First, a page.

This article dives into the psychology of music and whether it can help you get laid on dating apps. There is definitely some interesting points made that music lovers may find interesting, and maybe even helpful.

Our favorite music can uplift us, inspire us, comfort us in times of pain. That power is exactly what makes our favorite songs a valuable branding accessory for the tech companies that mediate so much of our everyday lives. What better way to get almost anyone to align themselves with a corporation? What better personalization tool for a brand to get behind than the one that viscerally triggers an emotional response? In the Myspace era, music fans could slap “Hey There Delilah” next to your Top 8 to set the mood as you scrolled through their page, and today Facebook users are able to choose tunes to accompany photo slideshows. The song-sharing feature in Apple’s recently released iOS 10 lets you advertise your taste to the friends you text with, and has the added bonus of encouraging them to sign up for Apple Music. Now, America’s favorite dating app has entered the game.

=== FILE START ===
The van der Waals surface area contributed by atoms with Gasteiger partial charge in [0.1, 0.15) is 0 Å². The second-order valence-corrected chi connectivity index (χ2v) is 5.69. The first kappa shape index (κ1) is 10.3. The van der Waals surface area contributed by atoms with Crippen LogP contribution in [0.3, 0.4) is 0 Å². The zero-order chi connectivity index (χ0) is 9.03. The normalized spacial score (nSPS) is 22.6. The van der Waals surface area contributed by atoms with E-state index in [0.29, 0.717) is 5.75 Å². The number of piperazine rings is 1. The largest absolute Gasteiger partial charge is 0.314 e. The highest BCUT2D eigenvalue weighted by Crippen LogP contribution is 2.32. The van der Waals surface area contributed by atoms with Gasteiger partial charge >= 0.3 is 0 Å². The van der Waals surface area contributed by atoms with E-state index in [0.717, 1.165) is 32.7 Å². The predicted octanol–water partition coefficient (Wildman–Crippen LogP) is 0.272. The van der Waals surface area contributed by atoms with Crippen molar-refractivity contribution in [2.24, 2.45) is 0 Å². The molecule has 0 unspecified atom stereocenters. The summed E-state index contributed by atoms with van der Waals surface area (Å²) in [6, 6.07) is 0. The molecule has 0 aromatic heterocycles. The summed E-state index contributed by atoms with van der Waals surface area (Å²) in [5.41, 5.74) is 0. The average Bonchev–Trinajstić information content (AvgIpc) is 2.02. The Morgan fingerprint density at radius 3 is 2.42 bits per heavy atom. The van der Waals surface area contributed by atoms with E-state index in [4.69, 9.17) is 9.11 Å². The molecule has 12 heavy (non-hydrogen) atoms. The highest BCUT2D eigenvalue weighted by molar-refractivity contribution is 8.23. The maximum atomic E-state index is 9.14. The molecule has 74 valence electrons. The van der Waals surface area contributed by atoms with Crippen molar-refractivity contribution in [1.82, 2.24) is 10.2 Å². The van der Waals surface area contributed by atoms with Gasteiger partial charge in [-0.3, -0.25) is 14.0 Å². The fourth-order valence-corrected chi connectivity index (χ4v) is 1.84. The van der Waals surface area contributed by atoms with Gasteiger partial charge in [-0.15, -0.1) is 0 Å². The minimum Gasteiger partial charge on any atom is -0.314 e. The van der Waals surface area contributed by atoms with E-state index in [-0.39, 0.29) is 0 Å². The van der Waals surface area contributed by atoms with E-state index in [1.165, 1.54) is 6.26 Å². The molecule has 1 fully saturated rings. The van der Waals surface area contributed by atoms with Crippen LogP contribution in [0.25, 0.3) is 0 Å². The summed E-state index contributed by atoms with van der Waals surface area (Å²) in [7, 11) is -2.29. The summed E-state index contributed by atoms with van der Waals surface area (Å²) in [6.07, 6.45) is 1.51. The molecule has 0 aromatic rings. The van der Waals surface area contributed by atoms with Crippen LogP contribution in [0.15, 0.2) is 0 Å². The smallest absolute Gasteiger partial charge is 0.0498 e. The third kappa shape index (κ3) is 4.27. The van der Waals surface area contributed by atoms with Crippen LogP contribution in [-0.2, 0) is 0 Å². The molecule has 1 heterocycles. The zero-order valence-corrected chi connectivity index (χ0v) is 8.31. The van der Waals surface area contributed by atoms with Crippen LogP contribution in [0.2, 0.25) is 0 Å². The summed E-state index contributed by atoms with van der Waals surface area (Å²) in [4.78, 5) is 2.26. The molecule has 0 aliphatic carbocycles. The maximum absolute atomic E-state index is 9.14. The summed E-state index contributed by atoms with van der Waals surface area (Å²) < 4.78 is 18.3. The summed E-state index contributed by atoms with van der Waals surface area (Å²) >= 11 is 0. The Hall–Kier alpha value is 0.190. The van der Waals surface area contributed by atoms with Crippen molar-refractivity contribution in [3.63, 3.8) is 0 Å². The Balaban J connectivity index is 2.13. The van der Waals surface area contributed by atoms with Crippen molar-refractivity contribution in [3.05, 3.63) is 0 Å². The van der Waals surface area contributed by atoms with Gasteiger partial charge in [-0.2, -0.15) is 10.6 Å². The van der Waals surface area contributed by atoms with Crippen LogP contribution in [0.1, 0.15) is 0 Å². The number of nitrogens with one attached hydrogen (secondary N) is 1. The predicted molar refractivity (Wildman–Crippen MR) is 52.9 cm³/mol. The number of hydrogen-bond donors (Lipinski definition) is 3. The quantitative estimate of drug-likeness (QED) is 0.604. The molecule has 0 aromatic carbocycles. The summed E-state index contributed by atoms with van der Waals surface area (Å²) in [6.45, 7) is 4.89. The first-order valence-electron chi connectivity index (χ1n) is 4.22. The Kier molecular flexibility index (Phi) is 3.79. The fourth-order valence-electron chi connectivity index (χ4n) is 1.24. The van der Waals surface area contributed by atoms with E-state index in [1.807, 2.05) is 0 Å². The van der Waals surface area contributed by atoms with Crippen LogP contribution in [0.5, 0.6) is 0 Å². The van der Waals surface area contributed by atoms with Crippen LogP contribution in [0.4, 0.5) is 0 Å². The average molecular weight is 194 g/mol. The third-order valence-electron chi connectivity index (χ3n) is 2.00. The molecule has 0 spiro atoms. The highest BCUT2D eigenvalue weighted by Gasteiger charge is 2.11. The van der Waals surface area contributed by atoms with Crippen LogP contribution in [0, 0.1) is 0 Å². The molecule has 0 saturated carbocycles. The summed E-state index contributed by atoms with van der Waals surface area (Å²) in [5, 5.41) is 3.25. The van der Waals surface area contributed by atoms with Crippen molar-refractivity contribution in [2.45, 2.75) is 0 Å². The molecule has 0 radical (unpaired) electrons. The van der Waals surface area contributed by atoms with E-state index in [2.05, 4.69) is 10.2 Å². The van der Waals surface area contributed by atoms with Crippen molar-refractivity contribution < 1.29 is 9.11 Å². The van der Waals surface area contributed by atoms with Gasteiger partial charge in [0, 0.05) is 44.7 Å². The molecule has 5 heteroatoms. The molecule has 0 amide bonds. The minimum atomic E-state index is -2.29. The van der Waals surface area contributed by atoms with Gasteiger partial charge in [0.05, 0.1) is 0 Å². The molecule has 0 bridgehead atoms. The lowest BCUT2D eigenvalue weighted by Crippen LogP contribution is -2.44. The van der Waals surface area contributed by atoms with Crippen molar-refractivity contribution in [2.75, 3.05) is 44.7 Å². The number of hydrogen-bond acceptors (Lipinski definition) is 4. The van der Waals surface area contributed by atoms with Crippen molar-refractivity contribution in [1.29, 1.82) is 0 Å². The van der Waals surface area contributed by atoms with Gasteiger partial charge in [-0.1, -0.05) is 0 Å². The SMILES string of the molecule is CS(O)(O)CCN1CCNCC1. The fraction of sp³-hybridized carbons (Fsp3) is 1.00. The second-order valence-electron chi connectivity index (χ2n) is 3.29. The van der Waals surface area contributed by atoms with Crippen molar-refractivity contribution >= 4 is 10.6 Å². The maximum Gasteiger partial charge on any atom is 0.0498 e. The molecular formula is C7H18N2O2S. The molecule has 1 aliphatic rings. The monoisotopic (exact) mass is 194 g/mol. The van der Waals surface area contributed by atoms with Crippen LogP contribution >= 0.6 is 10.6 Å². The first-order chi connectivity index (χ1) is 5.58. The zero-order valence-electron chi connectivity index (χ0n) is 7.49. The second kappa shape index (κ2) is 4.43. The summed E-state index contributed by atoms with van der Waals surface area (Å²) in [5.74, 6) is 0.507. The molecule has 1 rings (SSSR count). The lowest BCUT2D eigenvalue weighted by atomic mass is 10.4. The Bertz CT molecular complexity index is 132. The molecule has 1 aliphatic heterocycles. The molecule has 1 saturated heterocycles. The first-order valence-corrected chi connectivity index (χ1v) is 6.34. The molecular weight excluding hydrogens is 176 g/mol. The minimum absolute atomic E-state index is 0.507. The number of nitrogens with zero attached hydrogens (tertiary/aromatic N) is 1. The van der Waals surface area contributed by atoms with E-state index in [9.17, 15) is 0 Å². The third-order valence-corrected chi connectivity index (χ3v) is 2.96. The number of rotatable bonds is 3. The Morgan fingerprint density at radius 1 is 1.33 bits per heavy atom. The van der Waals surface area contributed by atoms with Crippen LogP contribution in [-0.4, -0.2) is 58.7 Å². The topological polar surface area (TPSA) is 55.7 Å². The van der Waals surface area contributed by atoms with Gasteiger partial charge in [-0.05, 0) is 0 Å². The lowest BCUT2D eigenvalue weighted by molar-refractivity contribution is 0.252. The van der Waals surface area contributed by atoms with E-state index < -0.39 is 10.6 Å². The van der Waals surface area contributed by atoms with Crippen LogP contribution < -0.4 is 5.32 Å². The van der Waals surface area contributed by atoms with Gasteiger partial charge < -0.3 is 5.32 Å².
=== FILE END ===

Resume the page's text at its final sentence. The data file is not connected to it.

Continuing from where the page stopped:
In late September, Tinder and Spotify rolled out their new partnership with much fanfare, offering users the ability to add songs to your profile to help better find their soulmate. This is a change that will impact a lot of people: Spotify is by far the biggest streaming service in the world, and though Tinder does not publicly release its number of users, a New York Times article from 2014 estimated it as something like 50 million. The integration between the two services allows you to see matches based on who has similar taste in music to yours—which seems like a pretty useful feature, especially if you’re nerdy and obsessive enough to be reading a music publication—as well as display your top artists and a carefully chosen “anthem song” on your profile, to share your true musical self with the world...

... Read the fascinating article Andy Cush at SPIN

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